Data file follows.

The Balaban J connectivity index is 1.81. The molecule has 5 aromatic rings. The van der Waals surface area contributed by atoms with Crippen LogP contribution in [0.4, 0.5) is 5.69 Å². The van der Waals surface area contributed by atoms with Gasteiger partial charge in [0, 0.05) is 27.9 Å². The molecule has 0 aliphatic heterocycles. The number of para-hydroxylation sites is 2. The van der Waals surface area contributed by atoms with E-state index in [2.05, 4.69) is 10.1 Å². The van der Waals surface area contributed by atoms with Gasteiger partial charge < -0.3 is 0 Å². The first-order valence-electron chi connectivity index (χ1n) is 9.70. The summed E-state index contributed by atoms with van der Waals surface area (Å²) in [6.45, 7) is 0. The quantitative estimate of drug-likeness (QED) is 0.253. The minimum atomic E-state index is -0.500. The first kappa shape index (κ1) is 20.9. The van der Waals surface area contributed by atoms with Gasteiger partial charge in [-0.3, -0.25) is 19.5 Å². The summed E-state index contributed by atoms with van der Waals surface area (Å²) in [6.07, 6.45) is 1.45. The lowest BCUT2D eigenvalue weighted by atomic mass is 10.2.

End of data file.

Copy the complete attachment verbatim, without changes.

The Balaban J connectivity index is 1.81. The molecule has 5 aromatic rings. The van der Waals surface area contributed by atoms with Crippen LogP contribution in [0.4, 0.5) is 5.69 Å². The van der Waals surface area contributed by atoms with Gasteiger partial charge in [0, 0.05) is 27.9 Å². The molecule has 0 aliphatic heterocycles. The number of para-hydroxylation sites is 2. The van der Waals surface area contributed by atoms with E-state index in [2.05, 4.69) is 10.1 Å². The van der Waals surface area contributed by atoms with Gasteiger partial charge < -0.3 is 0 Å². The first-order valence-electron chi connectivity index (χ1n) is 9.70. The summed E-state index contributed by atoms with van der Waals surface area (Å²) in [6.45, 7) is 0. The quantitative estimate of drug-likeness (QED) is 0.253. The minimum atomic E-state index is -0.500. The first kappa shape index (κ1) is 20.9. The van der Waals surface area contributed by atoms with Gasteiger partial charge in [-0.3, -0.25) is 19.5 Å². The summed E-state index contributed by atoms with van der Waals surface area (Å²) in [6.07, 6.45) is 1.45. The lowest BCUT2D eigenvalue weighted by atomic mass is 10.2.